Make us your home page

Today’s top headlines delivered to you daily.

(View our Privacy Policy)

Pasco County officials consider building replacement nest for eagles

HOLIDAY — The bald eagles have flown north for the summer, but they're expected back in the fall. However, the pair will arrive to find their 800-pound nest gone, along with the dead pine tree that once supported it.

During their absence, county officials and representatives of Progress Energy are trying to figure out a way to offer them a new home near the original one on the utility's property off Anclote Road.

"It's a shame the nest came down," said David Bruzek, lead environmental specialist for Progress Energy. "But the silver lining is it came down outside of nesting season when we didn't have any eggs in there."

The nest, thought to have sheltered the same pair for seven years, had evolved into a tourist attraction. Motorists would sometimes park along the side of the road to catch a glimpse of the birds and their young.

County and utility officials say they and others have been mulling over whether to build a home on a platform or a nest in another nearby tree in case the eagles return. Though the birds tend to return to the same places, there's no guarantee.

"We're looking at various possibilities to providing an alternative nest," Bruzek said. Now the best bet is building a nest of natural materials in an existing tree.

A platform was considered but Bruzek said he feared an artificial structure might create an imprint and limit the younger birds to rely only on artificial nests.

Officials also want to make sure any tree that is used is healthy and won't immediately suffer the fate of the previous one.

Progress Energy officials also want to make sure they're balancing the needs of the birds and their enthusiasts with the needs of the nearby power plant. And they want to make sure no laws are violated.

"You're not supposed to have any activity within a 330 (foot) radius of an eagles' nest," Bruzek said. Whether building a new nest for the birds counts as activity also will need to be determined. Bruzek plan to get any plans okayed by the Florida Fish and Wildlife Conservation Commission.

Birders and other experts say the nest, between the entrances to Anclote Gulf Park and Anclote River Park, was highly unusual because of its visibility to the public: Eagles' nests are usually either hidden from view on private property or else located deep in the woods.

Bruzek said the adult pair, if they have survived, will likely return to the area.

"If we build a nest out of natural materials, they might choose to enhance that and do the breeding cycle in that one."

However, the distractions of the highway and the fact that the original nest is gone may send the birds looking elsewhere. Eagles typically build nests deep in the woods. But some have adapted as more forests are cleared and replaced with shopping malls and tract homes.

"The urbanized birds are much more tolerant," Bruzek said.

As for the cost of building a new home, Bruzek doesn't expect to have to spend too much.

"I'm sure we'll have lots of volunteer help," he said.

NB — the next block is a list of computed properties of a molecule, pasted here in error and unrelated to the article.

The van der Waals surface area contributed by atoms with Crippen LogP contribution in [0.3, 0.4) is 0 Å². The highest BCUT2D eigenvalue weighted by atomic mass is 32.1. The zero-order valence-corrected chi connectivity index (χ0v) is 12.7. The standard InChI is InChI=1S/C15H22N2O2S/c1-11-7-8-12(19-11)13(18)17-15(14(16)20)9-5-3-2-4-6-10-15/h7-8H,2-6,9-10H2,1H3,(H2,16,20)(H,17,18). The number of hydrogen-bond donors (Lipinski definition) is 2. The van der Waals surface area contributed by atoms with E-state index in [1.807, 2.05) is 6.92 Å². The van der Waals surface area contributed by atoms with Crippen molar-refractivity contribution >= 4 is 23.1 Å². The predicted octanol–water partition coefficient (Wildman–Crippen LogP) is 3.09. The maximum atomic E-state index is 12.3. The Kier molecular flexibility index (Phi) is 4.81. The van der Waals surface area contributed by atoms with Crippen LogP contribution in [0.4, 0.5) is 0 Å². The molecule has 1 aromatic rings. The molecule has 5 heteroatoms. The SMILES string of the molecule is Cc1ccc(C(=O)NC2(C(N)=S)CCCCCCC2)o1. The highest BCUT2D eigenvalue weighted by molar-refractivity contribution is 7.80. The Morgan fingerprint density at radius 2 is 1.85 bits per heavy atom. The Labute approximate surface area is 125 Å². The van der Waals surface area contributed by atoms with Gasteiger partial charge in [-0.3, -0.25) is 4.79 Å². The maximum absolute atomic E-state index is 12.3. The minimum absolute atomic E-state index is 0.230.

Indeed, Pasco County officials, who have promoted the county as an alternative to beaches and theme parks, would love for the birds to return.

"There's a lot of enthusiasm for doing something in that area," former communications specialist Amy Ellis told Tourist Development Council members last week before resigning to begin a similar job with the Tampa Bay Regional Transportation Authority. "We've looked at an education kiosk, a webcam so people could observe the birds. There was a lot of excitement when these birds had their offspring."

Pasco County officials consider building replacement nest for eagles 07/30/10 [Last modified: Friday, July 30, 2010 9:03pm]
Photo reprints | Article reprints

© 2017 Tampa Bay Times


Join the discussion: Click to view comments, add yours

  1. St. Pete's Downtown Looper expands service with $900,000 grant



    Times Staff Writer

    ST. PETERSBURG ­— The Downtown Looper will expand its route and its hours starting in October 2018 thanks to a $900,000 grant from the Florida Department of Transportation.

  2. Latest sewage crisis fallout: Higher utility bills in St. Pete

    Local Government

    ST. PETERSBURG — For months the cost of the city's sewage crisis has been measured in terms of environmental damage, legal ramifications and political repercussions.

    Now residents are about to get the bill.

    Signs at North Shore Park in St. Petersburg warn people in September 2016 to stay out of the water due to contamination from partially treated sewage during the height of the city's sewage crisis. Now the City Council is considering how much to raise utility rates to pay the $326 million bill to fix St. Petersburg's sewage system. [LARA CERRI   |   Times]
  3. Rays add a bat, too, acquiring Lucas Duda from Mets


    The Rays made another big move today, acquiring 1B/DH Lucas Duda from the Mets.

    Duda, 31, is a lefty slugger who will take over as the Rays primary DH against right-handers, with Corey Dickerson now playing most of the time in the outfield.

    To get Duda, the Rays gave up minor-league RHP Drew Smith, …

    The Rays acquired 1B/DH Lucas Duda from the Mets.
  4. Florida's legal losses up to $19 million and counting since 2011


    From Gary Fineout of the Associated Press:

    This is getting expensive.
  5. Susanne Bartsch installation at Tampa Museum of Art


    Susanne Bartsch and Raquel Martuscelli adjust the hat and hair on a mannequin in the Susanne Bartsch: Art-a-Porter exhibit on Thursday July 27, 2017 at the Tampa Museum of Art, in Tampa, Fla. The exhibit features designs worn by Bartsch and highlights her career in fashion. Bartsch is known for her over the top style and lavish parties thrown in the New York club scene, since the 1980s. The exhibit runs July 30 through November 12.